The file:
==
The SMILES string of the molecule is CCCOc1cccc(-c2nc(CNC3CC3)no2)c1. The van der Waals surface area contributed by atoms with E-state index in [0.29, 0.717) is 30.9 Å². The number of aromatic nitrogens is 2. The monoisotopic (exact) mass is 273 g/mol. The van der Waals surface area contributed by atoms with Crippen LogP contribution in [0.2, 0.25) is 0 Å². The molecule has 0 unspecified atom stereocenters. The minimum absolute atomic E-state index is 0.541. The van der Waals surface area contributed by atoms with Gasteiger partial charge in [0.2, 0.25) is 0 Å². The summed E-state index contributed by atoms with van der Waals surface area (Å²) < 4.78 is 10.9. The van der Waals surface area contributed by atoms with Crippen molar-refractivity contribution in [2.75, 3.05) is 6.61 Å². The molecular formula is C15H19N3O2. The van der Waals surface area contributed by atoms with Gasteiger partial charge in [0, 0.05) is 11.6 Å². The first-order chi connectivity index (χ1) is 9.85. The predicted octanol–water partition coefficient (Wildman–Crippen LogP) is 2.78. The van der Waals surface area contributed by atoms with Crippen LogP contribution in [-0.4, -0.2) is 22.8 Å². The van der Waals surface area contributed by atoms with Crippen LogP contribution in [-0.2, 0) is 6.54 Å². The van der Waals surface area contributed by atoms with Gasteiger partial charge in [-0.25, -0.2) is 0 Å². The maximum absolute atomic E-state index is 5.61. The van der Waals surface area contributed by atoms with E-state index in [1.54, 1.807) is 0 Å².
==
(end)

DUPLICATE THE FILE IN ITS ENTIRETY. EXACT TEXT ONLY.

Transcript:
The SMILES string of the molecule is CCCOc1cccc(-c2nc(CNC3CC3)no2)c1. The van der Waals surface area contributed by atoms with E-state index in [0.29, 0.717) is 30.9 Å². The number of aromatic nitrogens is 2. The monoisotopic (exact) mass is 273 g/mol. The van der Waals surface area contributed by atoms with Crippen LogP contribution in [0.2, 0.25) is 0 Å². The molecule has 0 unspecified atom stereocenters. The minimum absolute atomic E-state index is 0.541. The van der Waals surface area contributed by atoms with Gasteiger partial charge in [0.2, 0.25) is 0 Å². The summed E-state index contributed by atoms with van der Waals surface area (Å²) < 4.78 is 10.9. The van der Waals surface area contributed by atoms with Crippen molar-refractivity contribution in [2.75, 3.05) is 6.61 Å². The molecular formula is C15H19N3O2. The van der Waals surface area contributed by atoms with Gasteiger partial charge in [0, 0.05) is 11.6 Å². The first-order chi connectivity index (χ1) is 9.85. The predicted octanol–water partition coefficient (Wildman–Crippen LogP) is 2.78. The van der Waals surface area contributed by atoms with Crippen LogP contribution in [-0.4, -0.2) is 22.8 Å². The van der Waals surface area contributed by atoms with Crippen LogP contribution in [-0.2, 0) is 6.54 Å². The van der Waals surface area contributed by atoms with Gasteiger partial charge in [-0.25, -0.2) is 0 Å². The maximum absolute atomic E-state index is 5.61. The van der Waals surface area contributed by atoms with E-state index in [1.54, 1.807) is 0 Å².